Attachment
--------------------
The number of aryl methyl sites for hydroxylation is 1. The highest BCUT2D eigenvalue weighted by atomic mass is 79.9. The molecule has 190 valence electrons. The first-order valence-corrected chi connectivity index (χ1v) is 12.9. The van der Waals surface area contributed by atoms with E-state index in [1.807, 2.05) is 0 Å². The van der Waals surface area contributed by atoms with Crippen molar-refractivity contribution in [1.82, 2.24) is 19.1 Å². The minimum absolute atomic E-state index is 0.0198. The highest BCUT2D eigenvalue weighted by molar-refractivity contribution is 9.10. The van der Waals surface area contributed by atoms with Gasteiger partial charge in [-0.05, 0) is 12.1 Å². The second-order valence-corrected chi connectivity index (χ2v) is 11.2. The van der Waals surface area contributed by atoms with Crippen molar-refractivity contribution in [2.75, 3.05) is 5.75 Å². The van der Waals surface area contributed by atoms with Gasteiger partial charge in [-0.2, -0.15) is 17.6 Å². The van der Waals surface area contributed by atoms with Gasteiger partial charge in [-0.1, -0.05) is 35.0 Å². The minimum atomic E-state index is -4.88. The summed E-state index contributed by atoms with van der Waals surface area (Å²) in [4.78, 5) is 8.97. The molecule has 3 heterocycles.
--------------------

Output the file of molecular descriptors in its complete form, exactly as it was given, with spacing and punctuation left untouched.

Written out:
The number of aryl methyl sites for hydroxylation is 1. The highest BCUT2D eigenvalue weighted by atomic mass is 79.9. The molecule has 190 valence electrons. The first-order valence-corrected chi connectivity index (χ1v) is 12.9. The van der Waals surface area contributed by atoms with E-state index in [1.807, 2.05) is 0 Å². The van der Waals surface area contributed by atoms with Crippen molar-refractivity contribution in [1.82, 2.24) is 19.1 Å². The minimum absolute atomic E-state index is 0.0198. The highest BCUT2D eigenvalue weighted by molar-refractivity contribution is 9.10. The van der Waals surface area contributed by atoms with Gasteiger partial charge in [-0.05, 0) is 12.1 Å². The second-order valence-corrected chi connectivity index (χ2v) is 11.2. The van der Waals surface area contributed by atoms with Crippen molar-refractivity contribution in [2.75, 3.05) is 5.75 Å². The van der Waals surface area contributed by atoms with Gasteiger partial charge in [-0.2, -0.15) is 17.6 Å². The van der Waals surface area contributed by atoms with Gasteiger partial charge in [-0.1, -0.05) is 35.0 Å². The minimum atomic E-state index is -4.88. The summed E-state index contributed by atoms with van der Waals surface area (Å²) in [4.78, 5) is 8.97. The molecule has 3 heterocycles.